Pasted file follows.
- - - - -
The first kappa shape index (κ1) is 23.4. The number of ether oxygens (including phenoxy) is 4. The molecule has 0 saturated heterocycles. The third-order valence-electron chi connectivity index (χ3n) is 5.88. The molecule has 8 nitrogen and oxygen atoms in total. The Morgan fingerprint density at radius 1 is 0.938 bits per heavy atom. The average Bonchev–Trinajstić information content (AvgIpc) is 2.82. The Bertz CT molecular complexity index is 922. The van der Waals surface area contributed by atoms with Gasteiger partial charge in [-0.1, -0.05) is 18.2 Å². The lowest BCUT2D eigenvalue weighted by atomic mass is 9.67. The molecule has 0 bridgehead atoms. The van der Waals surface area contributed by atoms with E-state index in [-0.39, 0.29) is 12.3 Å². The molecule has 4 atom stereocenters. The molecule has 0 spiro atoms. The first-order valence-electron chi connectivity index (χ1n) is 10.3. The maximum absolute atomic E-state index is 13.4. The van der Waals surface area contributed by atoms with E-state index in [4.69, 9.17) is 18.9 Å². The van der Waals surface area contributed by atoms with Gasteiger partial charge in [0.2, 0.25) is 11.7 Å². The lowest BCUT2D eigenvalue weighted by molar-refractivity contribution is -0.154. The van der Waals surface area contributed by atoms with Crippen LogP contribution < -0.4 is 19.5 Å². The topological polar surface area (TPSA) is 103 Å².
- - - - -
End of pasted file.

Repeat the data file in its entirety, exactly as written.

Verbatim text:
The first kappa shape index (κ1) is 23.4. The number of ether oxygens (including phenoxy) is 4. The molecule has 0 saturated heterocycles. The third-order valence-electron chi connectivity index (χ3n) is 5.88. The molecule has 8 nitrogen and oxygen atoms in total. The Morgan fingerprint density at radius 1 is 0.938 bits per heavy atom. The average Bonchev–Trinajstić information content (AvgIpc) is 2.82. The Bertz CT molecular complexity index is 922. The van der Waals surface area contributed by atoms with Gasteiger partial charge in [-0.1, -0.05) is 18.2 Å². The lowest BCUT2D eigenvalue weighted by atomic mass is 9.67. The molecule has 0 bridgehead atoms. The van der Waals surface area contributed by atoms with E-state index in [-0.39, 0.29) is 12.3 Å². The molecule has 4 atom stereocenters. The molecule has 0 spiro atoms. The first-order valence-electron chi connectivity index (χ1n) is 10.3. The maximum absolute atomic E-state index is 13.4. The van der Waals surface area contributed by atoms with E-state index in [4.69, 9.17) is 18.9 Å². The van der Waals surface area contributed by atoms with Gasteiger partial charge in [0.2, 0.25) is 11.7 Å². The lowest BCUT2D eigenvalue weighted by molar-refractivity contribution is -0.154. The van der Waals surface area contributed by atoms with Crippen LogP contribution < -0.4 is 19.5 Å². The topological polar surface area (TPSA) is 103 Å².